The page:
And yet I find myself loathe to complete it. I’ve done the campaign slog in other games, but that makes the repetition all the worse in The Division 2. How many times have I endured a bad story just to unlock what I really want to play? Dozens? No. Probably hundreds.

The Division 2 builds and specializations guide

This isn’t the only online game that has me stuck in a narrative bog. I’ve found myself stuck on the side of a much larger, steeper mountain in Final Fantasy XIV. It’s a charming MMO with smart strategic combat, but the game’s narrative slog is absurd. About 100 quests separate the end of the original game and the beginning of the first expansion, Heavensward. Assuming each quest takes 15 minutes (which is conservative), that’s 25 hours trudging through quests mostly introduced as patch filler. I just can’t do it.

And why should I do it? I could spend my time chasing the hope that if I eventually put in the effort, the game will let me have fun. But I’d rather just play a game that lets me have fun from the start.

That’s a revelation the battle royale genre figured out from the start. There’s lore, yes, but there’s no story. There’s barely a tutorial. Rush in, have fun, die, learn, repeat. That’s the loop. It’s enjoyable. It’s immediate. You can play a half-hour and enjoy a match, or you can play all day and chase new character or weapon skins.

Games like The Division 2 should learn from the failures of its predecessors. Screw the story. Ditch the yawn-worthy “echoes.” Just let me jump into a warehouse with a machinegun and a few friends to mow down loot pinatas.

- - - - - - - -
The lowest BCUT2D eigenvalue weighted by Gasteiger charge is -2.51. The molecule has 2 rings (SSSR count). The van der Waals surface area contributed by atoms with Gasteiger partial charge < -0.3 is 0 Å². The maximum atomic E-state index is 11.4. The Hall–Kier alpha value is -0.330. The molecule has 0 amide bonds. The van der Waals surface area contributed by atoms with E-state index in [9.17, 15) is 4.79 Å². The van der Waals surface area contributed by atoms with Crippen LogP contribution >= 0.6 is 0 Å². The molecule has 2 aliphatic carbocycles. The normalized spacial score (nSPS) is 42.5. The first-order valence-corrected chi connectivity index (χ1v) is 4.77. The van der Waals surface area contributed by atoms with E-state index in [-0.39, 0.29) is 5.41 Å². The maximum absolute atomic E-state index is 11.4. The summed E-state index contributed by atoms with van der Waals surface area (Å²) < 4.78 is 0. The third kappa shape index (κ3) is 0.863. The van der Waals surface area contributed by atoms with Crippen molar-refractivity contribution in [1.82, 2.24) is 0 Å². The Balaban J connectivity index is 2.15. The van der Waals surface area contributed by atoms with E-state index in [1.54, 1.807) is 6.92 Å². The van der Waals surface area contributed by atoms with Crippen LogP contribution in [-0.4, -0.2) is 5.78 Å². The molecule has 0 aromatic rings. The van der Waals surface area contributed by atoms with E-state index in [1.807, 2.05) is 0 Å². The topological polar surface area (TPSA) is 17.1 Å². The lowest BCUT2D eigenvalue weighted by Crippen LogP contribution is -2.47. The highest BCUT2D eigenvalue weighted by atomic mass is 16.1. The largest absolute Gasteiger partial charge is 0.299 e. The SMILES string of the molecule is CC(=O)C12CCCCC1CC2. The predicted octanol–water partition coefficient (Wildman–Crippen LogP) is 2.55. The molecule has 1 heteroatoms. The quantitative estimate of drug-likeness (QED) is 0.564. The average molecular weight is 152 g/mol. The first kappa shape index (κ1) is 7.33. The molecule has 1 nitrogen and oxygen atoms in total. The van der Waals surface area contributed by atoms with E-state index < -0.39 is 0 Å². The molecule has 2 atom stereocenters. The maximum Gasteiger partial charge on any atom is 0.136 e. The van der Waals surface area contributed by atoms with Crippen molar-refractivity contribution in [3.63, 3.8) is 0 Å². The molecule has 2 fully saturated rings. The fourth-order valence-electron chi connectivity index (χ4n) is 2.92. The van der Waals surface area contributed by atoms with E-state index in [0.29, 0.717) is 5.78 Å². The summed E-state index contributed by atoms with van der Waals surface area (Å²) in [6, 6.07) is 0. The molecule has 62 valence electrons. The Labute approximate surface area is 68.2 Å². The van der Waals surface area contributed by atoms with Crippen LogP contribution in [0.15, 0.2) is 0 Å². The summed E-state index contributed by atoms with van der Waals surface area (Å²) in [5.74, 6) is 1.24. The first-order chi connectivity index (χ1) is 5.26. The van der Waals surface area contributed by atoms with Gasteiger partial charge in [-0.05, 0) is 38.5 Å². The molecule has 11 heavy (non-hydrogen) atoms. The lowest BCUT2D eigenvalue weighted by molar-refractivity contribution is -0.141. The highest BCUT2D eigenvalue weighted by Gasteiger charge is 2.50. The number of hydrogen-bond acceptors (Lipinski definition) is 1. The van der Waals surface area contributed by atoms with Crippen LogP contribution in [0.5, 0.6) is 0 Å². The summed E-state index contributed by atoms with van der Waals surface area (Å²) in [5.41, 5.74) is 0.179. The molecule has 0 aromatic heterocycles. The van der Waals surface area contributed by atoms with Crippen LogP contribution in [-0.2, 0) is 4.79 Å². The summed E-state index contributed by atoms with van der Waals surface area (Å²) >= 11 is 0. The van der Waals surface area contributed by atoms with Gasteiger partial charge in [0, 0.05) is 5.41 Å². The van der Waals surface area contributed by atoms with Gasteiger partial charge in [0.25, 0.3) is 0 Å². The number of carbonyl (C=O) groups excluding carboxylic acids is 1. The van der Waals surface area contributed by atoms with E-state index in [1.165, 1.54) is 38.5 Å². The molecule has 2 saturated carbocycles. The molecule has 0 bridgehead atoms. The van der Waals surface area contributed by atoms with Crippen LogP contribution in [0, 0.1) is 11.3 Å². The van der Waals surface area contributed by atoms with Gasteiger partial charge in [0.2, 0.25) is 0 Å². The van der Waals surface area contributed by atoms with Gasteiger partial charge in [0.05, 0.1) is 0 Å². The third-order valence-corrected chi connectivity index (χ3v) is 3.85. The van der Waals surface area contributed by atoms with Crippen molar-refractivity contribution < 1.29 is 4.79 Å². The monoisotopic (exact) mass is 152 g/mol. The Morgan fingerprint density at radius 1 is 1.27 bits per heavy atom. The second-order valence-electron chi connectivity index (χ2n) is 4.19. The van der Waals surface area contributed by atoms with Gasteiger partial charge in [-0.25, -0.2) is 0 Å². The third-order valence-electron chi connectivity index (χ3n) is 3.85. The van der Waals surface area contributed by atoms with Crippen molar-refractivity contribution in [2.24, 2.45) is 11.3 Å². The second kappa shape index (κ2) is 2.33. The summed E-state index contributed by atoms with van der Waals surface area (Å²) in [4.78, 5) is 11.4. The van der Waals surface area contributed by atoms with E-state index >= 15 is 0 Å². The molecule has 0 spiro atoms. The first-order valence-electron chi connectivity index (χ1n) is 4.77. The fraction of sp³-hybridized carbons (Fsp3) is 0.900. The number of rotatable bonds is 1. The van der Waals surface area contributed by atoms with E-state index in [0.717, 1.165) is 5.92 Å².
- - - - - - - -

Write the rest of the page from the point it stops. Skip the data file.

That’s what I want to play. If I have to grind through a dull 30-hour story to unlock the real game, well, I probably just won’t.


Google’s Stadia is the future of gaming, and that’s bad news for our planet

Google’s upcoming Stadia cloud gaming service, and its competitors, are ready to change the way gamers play, but in doing so they may kick off a new wave of data center growth – with unfortunate consequences for the environment.

These awesome free-to-play games might be even better than the ones you paid for

Believe it or not, free-to-play games have evolved into engaging, enjoyable experiences. Here are a few of our favorites that you can play right now, including Warframe and the perennially popular League of Legends.

25 awesome indie games you should definitely be playing right now

These days, some of the best video games are made by independent studios. Here are 25 of the best indie games, whether you prefer grueling dungeon crawlers or otherworldly, meditative adventures.

Your PlayStation 4 game library isn't complete without these games

Looking for the best PS4 games out there? Out of the massive crop of titles available, we selected the best you should buy. No matter what your genre of choice may be, there's something here for you.
Movies & TV